If you ask a group of people if they’ve ever entertained the possibility of being a writer, you might be surprised as how many say they have. Writing a book is something a lot of people dream of doing.
However, many people see it as something that’s outside the realm of possibility. They might not see themselves as writers and don’t see writing as the type of skill that can be learned. They mistakenly believe you’re either a writer or you aren’t. You either have it or you don’t.
However, the truth is very different. Writing is something anyone can learn to be better at, and none of us are born as skilled writers. It’s true that some people may have a higher level of starting ability than others. But that’s merely the start point of their journey. What really matters is the hours you’re willing ot put in and the extent to which you’re committed to the journey.
But believing that writing is a learnable skill is only one piece of the puzzle. You also need to have the right starting beliefs and practices to transition from a novice to an experienced wordsmith. If you’re just starting out, we’ve got you covered! These writing tips for beginners will alow you to start your journey as a writer effectively and efficiently.
Know your reason for writing
Like anything difficult or challenging in this life, the level of your persistence is usually equal to the depth of your reason for wanting to do it. If you have a strong motivation, you’re far more likely to stick at writing and achieve the level of experience you need to get good.
Your reason for writing is personal. Perhaps it’s simply doing something you love. Or maybe you feel you have a valuable message you want to share to the world. You might want to leave a lasting legacy and rightly believe writing to be one of the best ways to achieve it.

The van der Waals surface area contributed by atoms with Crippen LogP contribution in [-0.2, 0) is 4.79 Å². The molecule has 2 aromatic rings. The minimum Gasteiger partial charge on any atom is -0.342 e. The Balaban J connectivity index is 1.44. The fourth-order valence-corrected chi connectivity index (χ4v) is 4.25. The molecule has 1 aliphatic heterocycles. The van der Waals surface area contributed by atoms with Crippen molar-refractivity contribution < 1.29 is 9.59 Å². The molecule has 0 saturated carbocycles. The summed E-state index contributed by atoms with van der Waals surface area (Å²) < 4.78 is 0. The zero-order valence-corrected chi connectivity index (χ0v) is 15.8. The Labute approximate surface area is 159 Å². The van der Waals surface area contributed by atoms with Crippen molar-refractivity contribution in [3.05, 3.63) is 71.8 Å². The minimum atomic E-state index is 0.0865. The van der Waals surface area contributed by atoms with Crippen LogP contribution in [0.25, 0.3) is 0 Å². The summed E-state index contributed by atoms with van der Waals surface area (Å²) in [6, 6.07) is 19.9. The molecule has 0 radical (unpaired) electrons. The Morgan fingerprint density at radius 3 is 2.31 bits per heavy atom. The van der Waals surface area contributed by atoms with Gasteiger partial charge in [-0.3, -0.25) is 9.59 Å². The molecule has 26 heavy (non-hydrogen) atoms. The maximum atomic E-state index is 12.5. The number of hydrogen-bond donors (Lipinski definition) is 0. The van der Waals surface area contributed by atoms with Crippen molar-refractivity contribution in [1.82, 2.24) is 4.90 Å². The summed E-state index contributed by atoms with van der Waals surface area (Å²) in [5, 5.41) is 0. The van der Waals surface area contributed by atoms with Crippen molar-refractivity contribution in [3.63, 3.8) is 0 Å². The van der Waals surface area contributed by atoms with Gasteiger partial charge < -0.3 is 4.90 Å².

No matter what your reason is, find it, and hold onto it tight. It will serve you well when the going gets tough.
Prepare your writing environment
The place you write, and the tool you write with, will make a huge difference to your level of success. It can be easy to underestimate this as a beginner.
Just to give you an idea of some of the choices you need to make, consider that some prefer to write at home in solitude while others prefer the buzz of a coffee shop. Morning people might do their best work at the crack of dawn while night owls produce better writing while burning the midnight oil. You might want to write to music or find that silence is a better choice.
There’s a chance you already know the type of environment you want to write in. However, there’s no shame if you don’t! Just pick what feels right at first and don’t be afraid to mix it up as you go along.
Above all, don’t take too long tweaking your writing environment instead of actually writing. Otherwise you will end up tricking yourself into believing you’re doing something useful when in actual fact you’re just procrastinating.
New writers are often unprepared for the level of focus and concentration needed to write effectively. The distractions that are so common to day to day life should be minimized as much as possible.
This means not browsing the internet in another tab while you write, even if you try to kid yourself that it’s research! Do your prep before writing, and make a note if you need to come back to something, Don’t interrupt your flow.